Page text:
Five New Year’s resolutions no one will keep

Kicking the habit... Technological dependancy can be one of the hardest habits to stop.
Kicking the habit... Technological dependancy can be one of the hardest habits to stop.

While some treat their new year’s resolutions as gospel, others just can’t make the supposedly ‘desperate’ changes they would want to make in their lives. Resolutions such as quitting smoking or spending more time with extended family seem to the decisions that end in complete disaster by July. So at the Sandton Chronicle we have compiled a list of five new year’s resolutions no one will keep and easy ways to overcome the obstacles holding you back.

Quit smoking

While most smokers try to get out of the tobacco haze in the new year, whether for health reasons or for family, the majority struggle to kick the habit. The primary reason being that smokers try to kick their habits at the last minute as in after a raucous new year’s party.

Solution:

If you genuinely want to kick the habit, do it properly. Either spend the Christmas period where you’re free from stress to get rid of your nicotine addiction or compromise and make your resolution easier by promising to smoke less, rather than quit completely.

Eat healthy

After an extended period of bad eating during the festive season, the prospect of healthy eating becomes a horrible life decision to make. With all the meats, cakes and alcohol that we consume during the Christmas period, starting afresh becomes difficult and inevitably leads to failure.

Solution:

In order to keep this resolution next year, start early. Use the Christmas period to learn how to handle the temptation of eating badly, and abstain from fatty foods, opt for a healthy breakfast in the morning and have a piece of fruit every day.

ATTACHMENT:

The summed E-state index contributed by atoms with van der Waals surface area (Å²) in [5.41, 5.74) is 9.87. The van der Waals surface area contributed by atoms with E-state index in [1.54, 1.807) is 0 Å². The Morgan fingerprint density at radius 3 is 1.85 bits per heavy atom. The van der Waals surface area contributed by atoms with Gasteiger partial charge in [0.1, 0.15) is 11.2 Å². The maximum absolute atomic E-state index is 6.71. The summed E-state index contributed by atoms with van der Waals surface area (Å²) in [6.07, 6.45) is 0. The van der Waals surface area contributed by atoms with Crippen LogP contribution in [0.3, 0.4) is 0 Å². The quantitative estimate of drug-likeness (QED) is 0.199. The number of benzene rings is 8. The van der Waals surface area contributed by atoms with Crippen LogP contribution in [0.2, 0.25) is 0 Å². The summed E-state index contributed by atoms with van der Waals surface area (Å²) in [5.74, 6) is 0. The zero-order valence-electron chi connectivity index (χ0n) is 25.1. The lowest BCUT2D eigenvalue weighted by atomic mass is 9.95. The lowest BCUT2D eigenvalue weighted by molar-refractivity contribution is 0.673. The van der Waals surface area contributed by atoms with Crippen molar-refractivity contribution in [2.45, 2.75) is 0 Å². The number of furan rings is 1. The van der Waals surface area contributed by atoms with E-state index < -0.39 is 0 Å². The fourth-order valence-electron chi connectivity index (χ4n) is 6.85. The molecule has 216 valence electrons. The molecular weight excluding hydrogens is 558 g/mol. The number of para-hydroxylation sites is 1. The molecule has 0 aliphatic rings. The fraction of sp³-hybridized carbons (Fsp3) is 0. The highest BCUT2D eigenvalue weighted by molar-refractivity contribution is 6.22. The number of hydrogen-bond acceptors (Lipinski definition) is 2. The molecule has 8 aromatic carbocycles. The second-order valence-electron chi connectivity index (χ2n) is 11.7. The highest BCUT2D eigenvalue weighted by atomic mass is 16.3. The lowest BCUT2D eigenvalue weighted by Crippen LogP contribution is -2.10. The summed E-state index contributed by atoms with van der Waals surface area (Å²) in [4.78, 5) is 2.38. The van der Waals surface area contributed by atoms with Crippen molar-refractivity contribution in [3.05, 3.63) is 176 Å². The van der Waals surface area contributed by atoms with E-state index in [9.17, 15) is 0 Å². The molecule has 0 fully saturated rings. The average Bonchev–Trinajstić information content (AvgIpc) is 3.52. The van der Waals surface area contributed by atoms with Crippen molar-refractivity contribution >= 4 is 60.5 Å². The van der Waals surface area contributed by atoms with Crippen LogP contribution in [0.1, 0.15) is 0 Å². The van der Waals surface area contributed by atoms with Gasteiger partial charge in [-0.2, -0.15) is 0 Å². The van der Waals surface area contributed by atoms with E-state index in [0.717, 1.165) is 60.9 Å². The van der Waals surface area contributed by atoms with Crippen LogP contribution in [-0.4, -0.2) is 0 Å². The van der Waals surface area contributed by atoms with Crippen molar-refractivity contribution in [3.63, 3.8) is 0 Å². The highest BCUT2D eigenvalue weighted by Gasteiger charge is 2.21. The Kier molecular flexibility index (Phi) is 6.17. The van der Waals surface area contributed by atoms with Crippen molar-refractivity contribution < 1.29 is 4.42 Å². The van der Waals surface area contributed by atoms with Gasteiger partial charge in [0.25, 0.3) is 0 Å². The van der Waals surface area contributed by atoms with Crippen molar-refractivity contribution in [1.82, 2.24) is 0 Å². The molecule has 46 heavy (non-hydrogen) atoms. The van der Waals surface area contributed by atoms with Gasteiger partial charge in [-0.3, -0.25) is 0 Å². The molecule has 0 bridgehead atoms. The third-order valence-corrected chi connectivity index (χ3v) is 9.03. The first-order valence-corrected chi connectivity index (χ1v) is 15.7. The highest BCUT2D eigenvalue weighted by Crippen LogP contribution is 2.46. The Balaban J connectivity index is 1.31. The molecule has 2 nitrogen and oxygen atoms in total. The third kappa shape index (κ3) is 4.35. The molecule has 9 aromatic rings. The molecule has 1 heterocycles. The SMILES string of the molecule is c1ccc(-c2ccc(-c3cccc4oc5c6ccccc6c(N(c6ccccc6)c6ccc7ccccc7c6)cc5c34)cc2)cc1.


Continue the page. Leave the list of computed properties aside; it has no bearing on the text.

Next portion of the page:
Exercise more

A sassy comment from an aunt at Christmas supper on your double chin or expanded thighs doesn’t seem to be a good enough reason for many people to take their newly established exercise regime seriously in the new year. Most people believe that 365 days is a long time so procrastination causes couch potatoes to find themselves in an unsatisfactory physical state by March or even October.

Solution:

If you want to work on your fitness, start slowly by challenging yourself physically in day-to-day life. Things such as walking to work or taking the stairs, instead of the elevator to get around, will give you the confidence to begin exercising.

Manage finances better

With a great deal of bad financial decisions being made during the festive season, like treating yourself to a new pool table or home renovations you cannot afford, managing your finances becomes impossible when you accumulate a great level of debt during Christmas.

Solution:

Treat your Christmas bonus as a God send and not as a reason to spend haphazardly. The idea that Christmas is a time for spending money is a fallacy, so try and find cost affordable habits that will go into the new year.

Get rid of your technological dependency

Whether you have a Smartphone or uncapped wireless at home, the access to technology is growing by the minute which means that temptations to spend the whole day on your phone or laptop will always be there.

Solution:

Instead of cutting technology out of your life in the new year, try and give yourself designated times when you can use the internet or send emails.

  AUTHOR
Andrei van Wyk
Journalist

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